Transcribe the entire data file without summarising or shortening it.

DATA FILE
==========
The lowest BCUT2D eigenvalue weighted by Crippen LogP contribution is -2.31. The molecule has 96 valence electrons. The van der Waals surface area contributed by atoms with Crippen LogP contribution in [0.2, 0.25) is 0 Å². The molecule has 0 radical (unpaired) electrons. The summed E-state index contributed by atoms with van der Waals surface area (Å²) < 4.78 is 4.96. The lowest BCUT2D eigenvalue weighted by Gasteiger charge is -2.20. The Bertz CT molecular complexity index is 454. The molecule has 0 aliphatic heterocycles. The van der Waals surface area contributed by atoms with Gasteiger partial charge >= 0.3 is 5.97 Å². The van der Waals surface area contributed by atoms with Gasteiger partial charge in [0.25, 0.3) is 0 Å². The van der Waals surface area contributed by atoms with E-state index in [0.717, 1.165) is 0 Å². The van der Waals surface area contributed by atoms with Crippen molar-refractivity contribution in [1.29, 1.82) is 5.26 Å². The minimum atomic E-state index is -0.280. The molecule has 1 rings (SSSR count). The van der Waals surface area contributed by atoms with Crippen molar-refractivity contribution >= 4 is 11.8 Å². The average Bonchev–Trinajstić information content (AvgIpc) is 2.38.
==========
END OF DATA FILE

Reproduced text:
The lowest BCUT2D eigenvalue weighted by Crippen LogP contribution is -2.31. The molecule has 96 valence electrons. The van der Waals surface area contributed by atoms with Crippen LogP contribution in [0.2, 0.25) is 0 Å². The molecule has 0 radical (unpaired) electrons. The summed E-state index contributed by atoms with van der Waals surface area (Å²) < 4.78 is 4.96. The lowest BCUT2D eigenvalue weighted by Gasteiger charge is -2.20. The Bertz CT molecular complexity index is 454. The molecule has 0 aliphatic heterocycles. The van der Waals surface area contributed by atoms with Gasteiger partial charge >= 0.3 is 5.97 Å². The van der Waals surface area contributed by atoms with Gasteiger partial charge in [0.25, 0.3) is 0 Å². The van der Waals surface area contributed by atoms with E-state index in [0.717, 1.165) is 0 Å². The van der Waals surface area contributed by atoms with Crippen molar-refractivity contribution in [1.29, 1.82) is 5.26 Å². The minimum atomic E-state index is -0.280. The molecule has 1 rings (SSSR count). The van der Waals surface area contributed by atoms with Crippen molar-refractivity contribution >= 4 is 11.8 Å². The average Bonchev–Trinajstić information content (AvgIpc) is 2.38.